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Students learn how to simplify and perform addition, subtraction, multiplication and division with algebraic fractions. As learning progresses they combine these skills to solve equations with algebraic fractions using the quadratic formula. This unit takes place in Term 2 of Year 11 and follows on from solving quadratic equations.

- Solve linear equations in one unknown algebraically(including those with the unknown on both sides of the equation)
- Apply the four operations, including formal written methods, simple fractions (proper and improper)
- Calculate exactly with fractions
- Simplify and manipulate algebraic expressions by factorising quadratic expressions of the form ax
^{2}+ bx + c

- Simplify and manipulate algebraic fractions by:
- collecting like terms
- multiplying a single term over a bracket
- taking out common factors
- expanding products of two or more binomials
- simplifying expressions involving sums, products and powers, including the laws of indices

- Know the difference between an equation and an identity; argue mathematically to show algebraic expressions are equivalent, and use algebra to support and construct arguments and proofs

solve quadratic equations (including those that require rearrangement) algebraically by factorising, by completing the square and by using the quadratic formula

- Students need to apply the same numerical techniques with algebraic fractions as they have done with numerical ones.
- Like numerical fractions algebraic fractions need to have a common denominator when performing addition or subtraction.
- Simplifying algebraic fractions involves factorising the expression into either one or more brackets.
- Multiply the fractions through by a common denominator to cancel out the division when solving fractions.

- Students who understand the need for common denominators when adding or subtracting fractions are often let down by their poor algebraic skills. Particularly when multiplying out by a negative.
- When attempting to simplify fractions students tend to cancel down incorrectly thus losing marks for final accuracy.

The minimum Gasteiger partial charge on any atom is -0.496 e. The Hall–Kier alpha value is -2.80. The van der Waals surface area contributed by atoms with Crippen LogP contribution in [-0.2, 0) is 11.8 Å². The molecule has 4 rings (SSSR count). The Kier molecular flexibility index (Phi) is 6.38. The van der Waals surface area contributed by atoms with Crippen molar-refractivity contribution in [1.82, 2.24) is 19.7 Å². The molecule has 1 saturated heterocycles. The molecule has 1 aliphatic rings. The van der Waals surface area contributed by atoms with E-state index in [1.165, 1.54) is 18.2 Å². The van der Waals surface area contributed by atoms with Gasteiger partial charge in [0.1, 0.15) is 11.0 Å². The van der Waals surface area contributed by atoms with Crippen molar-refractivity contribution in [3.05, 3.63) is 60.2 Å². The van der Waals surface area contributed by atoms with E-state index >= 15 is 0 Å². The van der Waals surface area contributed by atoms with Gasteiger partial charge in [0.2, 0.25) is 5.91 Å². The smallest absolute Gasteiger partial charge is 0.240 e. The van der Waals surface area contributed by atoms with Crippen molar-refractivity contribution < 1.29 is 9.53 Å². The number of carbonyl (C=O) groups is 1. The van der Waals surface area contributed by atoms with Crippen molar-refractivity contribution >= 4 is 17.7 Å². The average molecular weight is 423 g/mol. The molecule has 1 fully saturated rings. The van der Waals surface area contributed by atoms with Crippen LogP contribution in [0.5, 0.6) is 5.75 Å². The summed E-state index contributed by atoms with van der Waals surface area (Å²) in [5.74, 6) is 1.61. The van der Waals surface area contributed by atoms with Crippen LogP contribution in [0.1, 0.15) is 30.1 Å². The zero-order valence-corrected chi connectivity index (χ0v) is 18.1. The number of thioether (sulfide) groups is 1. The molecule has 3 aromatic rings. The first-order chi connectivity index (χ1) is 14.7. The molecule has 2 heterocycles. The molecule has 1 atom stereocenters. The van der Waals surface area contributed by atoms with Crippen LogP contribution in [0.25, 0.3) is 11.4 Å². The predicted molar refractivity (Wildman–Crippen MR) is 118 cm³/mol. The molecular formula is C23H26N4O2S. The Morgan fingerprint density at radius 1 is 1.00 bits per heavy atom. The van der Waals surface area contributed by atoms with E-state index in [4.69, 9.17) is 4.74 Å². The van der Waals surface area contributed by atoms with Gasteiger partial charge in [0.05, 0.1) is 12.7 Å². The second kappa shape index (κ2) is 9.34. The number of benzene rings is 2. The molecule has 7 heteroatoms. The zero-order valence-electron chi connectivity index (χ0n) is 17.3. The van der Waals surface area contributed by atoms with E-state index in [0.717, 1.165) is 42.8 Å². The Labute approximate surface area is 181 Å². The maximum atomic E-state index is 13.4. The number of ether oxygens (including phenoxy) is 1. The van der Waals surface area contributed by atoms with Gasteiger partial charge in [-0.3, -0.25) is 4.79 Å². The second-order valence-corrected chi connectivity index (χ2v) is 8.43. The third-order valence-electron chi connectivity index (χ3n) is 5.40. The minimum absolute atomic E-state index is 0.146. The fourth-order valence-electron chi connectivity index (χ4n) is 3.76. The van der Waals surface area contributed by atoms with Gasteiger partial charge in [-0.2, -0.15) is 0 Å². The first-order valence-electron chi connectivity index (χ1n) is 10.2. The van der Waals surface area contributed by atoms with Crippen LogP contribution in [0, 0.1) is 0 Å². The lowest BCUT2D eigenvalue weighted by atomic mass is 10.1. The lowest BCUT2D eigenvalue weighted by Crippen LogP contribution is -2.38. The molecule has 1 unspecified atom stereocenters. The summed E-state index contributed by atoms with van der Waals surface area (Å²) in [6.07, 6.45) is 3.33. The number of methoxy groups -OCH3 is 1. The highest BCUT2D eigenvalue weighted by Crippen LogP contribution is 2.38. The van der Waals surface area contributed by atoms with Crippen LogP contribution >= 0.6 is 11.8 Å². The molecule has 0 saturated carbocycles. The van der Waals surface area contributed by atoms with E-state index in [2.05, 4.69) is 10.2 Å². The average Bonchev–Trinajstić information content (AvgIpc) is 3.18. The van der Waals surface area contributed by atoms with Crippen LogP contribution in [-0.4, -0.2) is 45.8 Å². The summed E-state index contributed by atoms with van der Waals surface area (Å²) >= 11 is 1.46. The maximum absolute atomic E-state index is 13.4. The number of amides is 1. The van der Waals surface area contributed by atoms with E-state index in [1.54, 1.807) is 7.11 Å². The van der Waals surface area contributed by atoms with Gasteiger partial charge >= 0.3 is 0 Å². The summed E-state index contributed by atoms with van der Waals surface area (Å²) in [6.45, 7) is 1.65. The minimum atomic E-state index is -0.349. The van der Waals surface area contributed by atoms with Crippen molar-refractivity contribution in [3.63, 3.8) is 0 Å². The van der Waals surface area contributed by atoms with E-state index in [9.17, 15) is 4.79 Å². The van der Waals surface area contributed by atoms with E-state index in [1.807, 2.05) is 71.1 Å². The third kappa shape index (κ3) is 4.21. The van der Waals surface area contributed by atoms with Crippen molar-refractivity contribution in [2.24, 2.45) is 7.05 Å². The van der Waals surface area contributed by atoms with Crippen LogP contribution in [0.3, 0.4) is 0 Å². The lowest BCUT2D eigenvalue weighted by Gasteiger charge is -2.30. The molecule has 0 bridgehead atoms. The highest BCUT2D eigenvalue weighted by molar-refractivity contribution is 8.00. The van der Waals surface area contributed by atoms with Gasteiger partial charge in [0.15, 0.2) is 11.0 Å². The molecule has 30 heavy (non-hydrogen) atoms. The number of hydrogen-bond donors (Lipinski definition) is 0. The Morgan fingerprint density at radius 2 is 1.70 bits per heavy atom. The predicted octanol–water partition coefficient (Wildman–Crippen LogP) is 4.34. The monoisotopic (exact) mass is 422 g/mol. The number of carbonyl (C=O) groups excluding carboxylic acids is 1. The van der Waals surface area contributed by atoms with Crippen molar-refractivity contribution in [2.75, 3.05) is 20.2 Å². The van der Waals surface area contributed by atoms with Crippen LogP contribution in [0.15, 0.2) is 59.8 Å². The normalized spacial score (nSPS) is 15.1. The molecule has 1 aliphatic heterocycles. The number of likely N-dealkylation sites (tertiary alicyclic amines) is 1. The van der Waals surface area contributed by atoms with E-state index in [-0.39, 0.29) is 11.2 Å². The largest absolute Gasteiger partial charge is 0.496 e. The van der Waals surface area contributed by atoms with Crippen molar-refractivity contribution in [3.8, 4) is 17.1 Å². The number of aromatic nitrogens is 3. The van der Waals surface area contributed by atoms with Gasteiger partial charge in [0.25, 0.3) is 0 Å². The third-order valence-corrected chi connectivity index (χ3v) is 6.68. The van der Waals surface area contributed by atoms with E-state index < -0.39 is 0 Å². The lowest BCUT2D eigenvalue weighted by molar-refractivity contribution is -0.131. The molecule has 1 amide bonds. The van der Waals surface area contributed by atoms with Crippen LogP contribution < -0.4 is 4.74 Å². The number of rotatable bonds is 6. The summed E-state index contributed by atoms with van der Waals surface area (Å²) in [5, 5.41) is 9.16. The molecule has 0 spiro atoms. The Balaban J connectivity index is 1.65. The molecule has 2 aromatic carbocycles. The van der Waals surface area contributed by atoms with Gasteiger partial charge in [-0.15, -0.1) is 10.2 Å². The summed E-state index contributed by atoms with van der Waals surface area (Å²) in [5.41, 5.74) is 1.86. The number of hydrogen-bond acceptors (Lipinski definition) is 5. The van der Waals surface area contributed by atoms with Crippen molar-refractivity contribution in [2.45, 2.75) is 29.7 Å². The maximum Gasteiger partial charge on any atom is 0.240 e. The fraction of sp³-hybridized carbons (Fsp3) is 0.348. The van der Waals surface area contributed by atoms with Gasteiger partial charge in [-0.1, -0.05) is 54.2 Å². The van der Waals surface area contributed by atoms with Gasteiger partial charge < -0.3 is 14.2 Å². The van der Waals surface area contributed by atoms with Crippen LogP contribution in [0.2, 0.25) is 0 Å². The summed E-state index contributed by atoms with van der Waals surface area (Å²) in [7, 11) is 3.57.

- Students can forget to use the difference of two squares when finding common denominators.
- Students struggle with factorising quadratics when the coefficient of x2 is greater than one.
- It is common for students to try and solve for the unknown when they have only been asked to simplify.

July 6, 2019

Earlier this week, my school took part in a trial OFSTED inspection as part of getting ready for the new inspection framework in September 2019. This involved three Lead Inspectors visiting our school over the course of two days. The first day involved a ‘deep dive’ by each of the Lead Inspectors into Mathematics, English […]

June 30, 2019

The method of how to solve quadratics by factorising is now part of the foundational knowledge students aiming for higher exam grades are expected to have. Here is an example of such a question. Solve x2 + 7x – 18 = 0 In my experience of teaching and marking exam papers students often struggle with […]

June 24, 2019

When learning how to write 3-part ratios students need to understand how ratios can be made equivalent. The start of the lesson reminds students by asking which of six ratios is the odd one out. This is presented to the class as they come into the lesson. Writing Equivalent Ratios A few students immediately go […]